UAH Securing the Future with Davidson Cybersecurity Laboratory

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During its dedication, Dr. Heggere Ranganath, chair of the UAH Department of Computer Science, explains features of the lab to, from left, Marc Bendickson, president of Dynetics Inc. and UAH Foundation vice chair; Dorothy Davidson, Davidson Cybersecurity Lab donor and member of the UAH Foundation board; Dag Rowe, Huntsville attorney and UAH Foundation chair; and Irma Tuder, Analytical Services Inc. CEO and UAH Foundation Development Committee chair.

Michael Mercier | UAH

The neat rows of new computer displays and keyboards behind the door of Room N325 in Olin B. King Technology Hall belie their significance. This isn't simply another well-equipped classroom in the Computer Science Department at the University of Alabama in Huntsville (UAH). It's the Davidson Cybersecurity Laboratory, developing a new generation of high-tech warriors and shields - the people, techniques, software and hardware needed to safeguard vital information and systems from the growing threat of cyber attacks.

In 2014, members of the computer science faculty wrote to Dr. Ray Vaughn, vice president for research and economic development, proposing the establishment of a laboratory to augment UAH's interdisciplinary cybersecurity program, which involves the Colleges of Science, Engineering and Business Administration. Initial funding was secured and soon a room was being outfitted with special wiring and infrastructure, computers, servers, software and equipment.

Dr. Heggere Ranganath, chairman of the UAH Computer Science Department, says faculty and graduate students are working in the lab, which was fully established about five months ago. Undergraduate students began working and learning there with start of the fall 2015 semester. He expects more than 200 students at all levels will use it each year.

For students, it gives them an opportunity to experience cybersecurity techniques in a safe, laboratory setting. They will get hands-on experience and that’s very important. There is a huge demand for graduates, locally and nationally, and it’s only going to continue growing. Everybody is interested in protecting information and protecting themselves from cyber attacks.

Dr. Heggere Ranganath
Chairman
UAH Computer Science Department

"For students, it gives them an opportunity to experience cybersecurity techniques in a safe, laboratory setting. They will get hands-on experience and that's very important," Dr. Ranganath says. "There is a huge demand for graduates, locally and nationally, and it's only going to continue growing. Everybody is interested in protecting information and protecting themselves from cyber attacks."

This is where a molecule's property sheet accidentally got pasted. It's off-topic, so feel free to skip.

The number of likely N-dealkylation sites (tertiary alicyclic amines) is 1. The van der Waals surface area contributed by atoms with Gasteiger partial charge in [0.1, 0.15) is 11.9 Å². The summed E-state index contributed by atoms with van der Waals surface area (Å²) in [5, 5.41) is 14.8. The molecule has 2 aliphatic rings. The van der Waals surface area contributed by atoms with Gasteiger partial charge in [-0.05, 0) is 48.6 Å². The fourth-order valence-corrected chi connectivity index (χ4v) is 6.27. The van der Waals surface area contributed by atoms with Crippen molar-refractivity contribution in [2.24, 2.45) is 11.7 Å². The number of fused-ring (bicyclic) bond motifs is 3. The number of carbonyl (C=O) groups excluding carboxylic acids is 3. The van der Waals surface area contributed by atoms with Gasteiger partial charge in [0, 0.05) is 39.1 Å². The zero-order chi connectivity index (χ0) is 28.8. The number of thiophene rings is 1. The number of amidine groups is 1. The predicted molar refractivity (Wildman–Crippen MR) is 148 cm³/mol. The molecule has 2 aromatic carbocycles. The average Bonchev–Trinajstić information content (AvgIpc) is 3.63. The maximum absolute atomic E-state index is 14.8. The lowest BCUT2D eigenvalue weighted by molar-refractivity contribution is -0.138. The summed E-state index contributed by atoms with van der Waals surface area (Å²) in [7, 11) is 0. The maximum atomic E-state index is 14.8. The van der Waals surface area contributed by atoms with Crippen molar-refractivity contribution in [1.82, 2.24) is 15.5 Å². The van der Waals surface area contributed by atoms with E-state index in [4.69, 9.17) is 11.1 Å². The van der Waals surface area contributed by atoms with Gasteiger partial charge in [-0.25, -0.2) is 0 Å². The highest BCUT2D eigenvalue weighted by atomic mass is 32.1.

The laboratory is already helping faculty members attract funded research projects, he says. Computer science and computer engineering faculty collaborated on work in the laboratory that was used in a proposal that won a National Security Agency grant of nearly $300,000 earlier this year.

Dorothy Davidson, chairman and chief executive officer of Davidson Technologies in Huntsville, recently toured the facility and made a major contribution to aid its future development. It was named the Davidson Cybersecurity Laboratory to recognize her investment in the program.

"Cyber is a mainstay in everything that we all do today in the country. UAH is investing in cyber research and solutions, as is Davidson Technologies," she says, adding that the company even has an intern from the UAH Computer Science Department doing cyber work. "I felt that this donation was an opportunity to support UAH and their work in this growing field."

The new laboratory is an ideal complement to the five-year, $4.2 million National Science Foundation-funded full cybersecurity scholarship program, now in its second year at UAH, Dr. Ranganath says. Students in the program matriculate at UAH as part of the NSF's Scholarship for Service Cyber Corps and then work for government agencies as cybersecurity experts to fulfill their scholarship commitment.

In May, Josh Jones became the scholarship program's first doctoral awardee at UAH, where he is also the system administrator for the Computer Science Department and the Davidson Cybersecurity Laboratory. During a tour of the lab, he pointed out the high-speed and high-capacity servers, the rows of PCs and Macs, the tablets and mobile devices - a growing area of cybersecurity concern.

Jones is proud of the research underway in the lab, such as studying the patterns of data traffic to see if they might be used as indicators that a hacker has breached a system, and steganography - hiding secret information inside the other public data or information used by computers. And he's thankful UAH now has the ideal place to develop and explore new ways of protecting systems that we all depend on for everything from commerce to national defense.

"I like knowing our work is safe and secure," Jones says, "and there's room to grow."

 

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